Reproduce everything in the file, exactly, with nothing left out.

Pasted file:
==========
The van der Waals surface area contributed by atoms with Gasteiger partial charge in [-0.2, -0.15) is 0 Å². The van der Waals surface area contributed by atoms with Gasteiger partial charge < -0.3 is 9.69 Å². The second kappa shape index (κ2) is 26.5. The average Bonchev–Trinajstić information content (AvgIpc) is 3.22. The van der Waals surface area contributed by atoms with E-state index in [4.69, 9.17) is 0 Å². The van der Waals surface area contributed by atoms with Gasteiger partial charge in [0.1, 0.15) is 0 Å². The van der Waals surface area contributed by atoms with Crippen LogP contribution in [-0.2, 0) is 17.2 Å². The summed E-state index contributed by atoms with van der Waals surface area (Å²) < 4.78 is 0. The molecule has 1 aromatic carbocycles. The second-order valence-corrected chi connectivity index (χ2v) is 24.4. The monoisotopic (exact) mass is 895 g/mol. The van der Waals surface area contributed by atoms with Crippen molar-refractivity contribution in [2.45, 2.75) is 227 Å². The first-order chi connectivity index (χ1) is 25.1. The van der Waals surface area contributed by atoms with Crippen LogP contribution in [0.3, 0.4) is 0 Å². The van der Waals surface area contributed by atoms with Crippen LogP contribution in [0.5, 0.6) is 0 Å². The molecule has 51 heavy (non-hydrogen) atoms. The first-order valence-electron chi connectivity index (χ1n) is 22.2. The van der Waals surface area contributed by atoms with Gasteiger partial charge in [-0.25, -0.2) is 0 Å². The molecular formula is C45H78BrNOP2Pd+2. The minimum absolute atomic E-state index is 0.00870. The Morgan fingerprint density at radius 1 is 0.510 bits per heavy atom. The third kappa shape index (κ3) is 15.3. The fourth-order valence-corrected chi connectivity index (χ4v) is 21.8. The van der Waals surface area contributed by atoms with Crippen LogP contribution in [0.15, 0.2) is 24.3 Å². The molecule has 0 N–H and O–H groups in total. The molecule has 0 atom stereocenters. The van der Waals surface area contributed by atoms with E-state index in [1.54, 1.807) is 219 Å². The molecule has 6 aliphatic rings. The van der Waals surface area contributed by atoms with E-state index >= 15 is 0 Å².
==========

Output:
The van der Waals surface area contributed by atoms with Gasteiger partial charge in [-0.2, -0.15) is 0 Å². The van der Waals surface area contributed by atoms with Gasteiger partial charge < -0.3 is 9.69 Å². The second kappa shape index (κ2) is 26.5. The average Bonchev–Trinajstić information content (AvgIpc) is 3.22. The van der Waals surface area contributed by atoms with E-state index in [4.69, 9.17) is 0 Å². The van der Waals surface area contributed by atoms with Gasteiger partial charge in [0.1, 0.15) is 0 Å². The van der Waals surface area contributed by atoms with Crippen LogP contribution in [-0.2, 0) is 17.2 Å². The summed E-state index contributed by atoms with van der Waals surface area (Å²) < 4.78 is 0. The molecule has 1 aromatic carbocycles. The second-order valence-corrected chi connectivity index (χ2v) is 24.4. The monoisotopic (exact) mass is 895 g/mol. The van der Waals surface area contributed by atoms with Crippen molar-refractivity contribution in [2.45, 2.75) is 227 Å². The first-order chi connectivity index (χ1) is 25.1. The van der Waals surface area contributed by atoms with Crippen LogP contribution in [0.3, 0.4) is 0 Å². The van der Waals surface area contributed by atoms with Crippen LogP contribution in [0.5, 0.6) is 0 Å². The molecule has 51 heavy (non-hydrogen) atoms. The first-order valence-electron chi connectivity index (χ1n) is 22.2. The van der Waals surface area contributed by atoms with Gasteiger partial charge in [-0.25, -0.2) is 0 Å². The molecular formula is C45H78BrNOP2Pd+2. The minimum absolute atomic E-state index is 0.00870. The Morgan fingerprint density at radius 1 is 0.510 bits per heavy atom. The third kappa shape index (κ3) is 15.3. The fourth-order valence-corrected chi connectivity index (χ4v) is 21.8. The van der Waals surface area contributed by atoms with Crippen LogP contribution in [0.15, 0.2) is 24.3 Å². The molecule has 0 N–H and O–H groups in total. The molecule has 0 atom stereocenters. The van der Waals surface area contributed by atoms with E-state index in [1.54, 1.807) is 219 Å². The molecule has 6 aliphatic rings. The van der Waals surface area contributed by atoms with E-state index >= 15 is 0 Å².